Church in the Inventive Age, by Doug Pagitt, is a book that aims to help American readers understand the changes happening in their church and world, and give them tools, examples, and options to not only adapt, but also to thrive. Pagitt posits that we have been through three ages already in America: the Agrarian, Industrial, and the Information. We are now delving into the Inventive Age, when everyone can be producers information through social networking sites. This age is also marked by people who care deeply about relationships, but who also recognize and encourage major shifts in authority. Pagitt explains each of the four ages clearly and concisely, covers current rifts in the church and provides hope for a way forward, and then advises churches on three different ways to serve proactively in the Inventive Age. Miraculously, he does it all in only 111 pages, and it only took me 2 hours to read it (including note-taking and underlining)!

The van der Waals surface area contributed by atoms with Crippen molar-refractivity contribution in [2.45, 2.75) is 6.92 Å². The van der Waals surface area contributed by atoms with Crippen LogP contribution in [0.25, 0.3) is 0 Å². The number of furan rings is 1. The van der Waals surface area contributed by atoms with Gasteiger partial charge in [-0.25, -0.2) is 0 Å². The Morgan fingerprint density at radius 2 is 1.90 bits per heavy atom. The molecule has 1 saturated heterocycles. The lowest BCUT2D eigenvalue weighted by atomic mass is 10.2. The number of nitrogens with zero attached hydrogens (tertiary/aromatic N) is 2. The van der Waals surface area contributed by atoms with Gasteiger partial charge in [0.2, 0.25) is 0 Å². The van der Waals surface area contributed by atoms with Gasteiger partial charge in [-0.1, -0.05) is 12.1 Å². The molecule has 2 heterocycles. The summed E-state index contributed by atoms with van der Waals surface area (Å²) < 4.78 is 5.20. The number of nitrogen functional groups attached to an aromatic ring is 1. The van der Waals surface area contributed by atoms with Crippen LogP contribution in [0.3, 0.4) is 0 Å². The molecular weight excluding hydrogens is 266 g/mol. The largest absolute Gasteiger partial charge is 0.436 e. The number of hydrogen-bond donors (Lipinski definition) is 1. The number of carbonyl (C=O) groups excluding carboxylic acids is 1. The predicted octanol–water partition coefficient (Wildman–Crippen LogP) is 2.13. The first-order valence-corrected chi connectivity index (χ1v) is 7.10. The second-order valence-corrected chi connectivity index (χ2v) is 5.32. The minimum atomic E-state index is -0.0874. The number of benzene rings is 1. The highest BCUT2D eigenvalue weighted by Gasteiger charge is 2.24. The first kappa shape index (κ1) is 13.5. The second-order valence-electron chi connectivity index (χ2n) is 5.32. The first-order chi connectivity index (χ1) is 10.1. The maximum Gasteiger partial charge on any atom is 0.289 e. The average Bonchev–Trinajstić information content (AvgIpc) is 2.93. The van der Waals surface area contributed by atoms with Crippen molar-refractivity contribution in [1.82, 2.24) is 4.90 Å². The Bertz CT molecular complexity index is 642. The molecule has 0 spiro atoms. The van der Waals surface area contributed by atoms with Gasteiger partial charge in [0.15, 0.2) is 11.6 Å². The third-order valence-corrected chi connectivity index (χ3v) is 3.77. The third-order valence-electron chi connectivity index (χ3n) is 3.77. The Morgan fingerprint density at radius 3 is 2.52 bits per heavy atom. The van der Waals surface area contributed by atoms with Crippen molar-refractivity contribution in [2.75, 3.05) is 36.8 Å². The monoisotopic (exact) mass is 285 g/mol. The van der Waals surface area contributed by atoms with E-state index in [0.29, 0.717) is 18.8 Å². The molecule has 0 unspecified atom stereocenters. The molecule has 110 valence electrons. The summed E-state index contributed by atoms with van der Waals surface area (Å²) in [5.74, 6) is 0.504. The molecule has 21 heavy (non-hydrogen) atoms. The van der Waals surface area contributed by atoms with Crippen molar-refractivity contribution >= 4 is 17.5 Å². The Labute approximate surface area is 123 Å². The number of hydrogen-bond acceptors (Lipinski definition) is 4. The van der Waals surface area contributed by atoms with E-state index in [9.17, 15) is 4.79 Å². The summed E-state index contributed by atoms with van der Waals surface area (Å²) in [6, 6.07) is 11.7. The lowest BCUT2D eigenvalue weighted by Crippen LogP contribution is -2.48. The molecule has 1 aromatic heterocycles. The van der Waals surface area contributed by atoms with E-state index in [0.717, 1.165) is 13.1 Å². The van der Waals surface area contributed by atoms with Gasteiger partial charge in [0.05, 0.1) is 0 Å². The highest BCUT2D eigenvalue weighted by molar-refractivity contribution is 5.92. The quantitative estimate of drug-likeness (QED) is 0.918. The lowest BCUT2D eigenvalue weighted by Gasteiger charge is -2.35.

Pagitt’s explanation of the four ages helps the reader to understand their history, as well as parts of our culture that are stuck in the past. He makes clear that elements of past ages still exist and are still the reality for many people in various parts of the United States, but his generalization of ages helps us to understand shifts in culture. The Agarian Age is everything before the mid-1800s. Communities were more homogeneous and rural, and the church was a small parish church that valued having a shepherd as a leader. The Industrial Age followed, from the late 1800s to the mid 1900s. Many moved to the cities to find jobs and found themselves working side by side with more diverse people. There were many churches in one neighborhood to choose from, many catering to particular ethnicities or groups. The lines between denominations became more clear, and many churches modeled the magnificent buildings being built around them. The Information Age began in the mid-1900s, with many WWII veterans moving out of the city to own farms and create suburban communities. More people could read than before, and more schools were opening. Education wings were more widespread in churches, and it became an important cultural value to see churches as “learning centers” through Bible studies, programs, and classes (23). The pastor was, and still is in many churches, valued as a CEO type of minister, where people join and stay because of pastoral teachings and passive learning (mega churches are a good example of this model). Pagitt posits that we are now in an Inventive Age, with people increasingly comfortable creating their own content on the internet and deconstructing hierarchical structures. Authority is found in relationships. This is already leading to more conversational, emergent sermons with the pastor being the facilitator.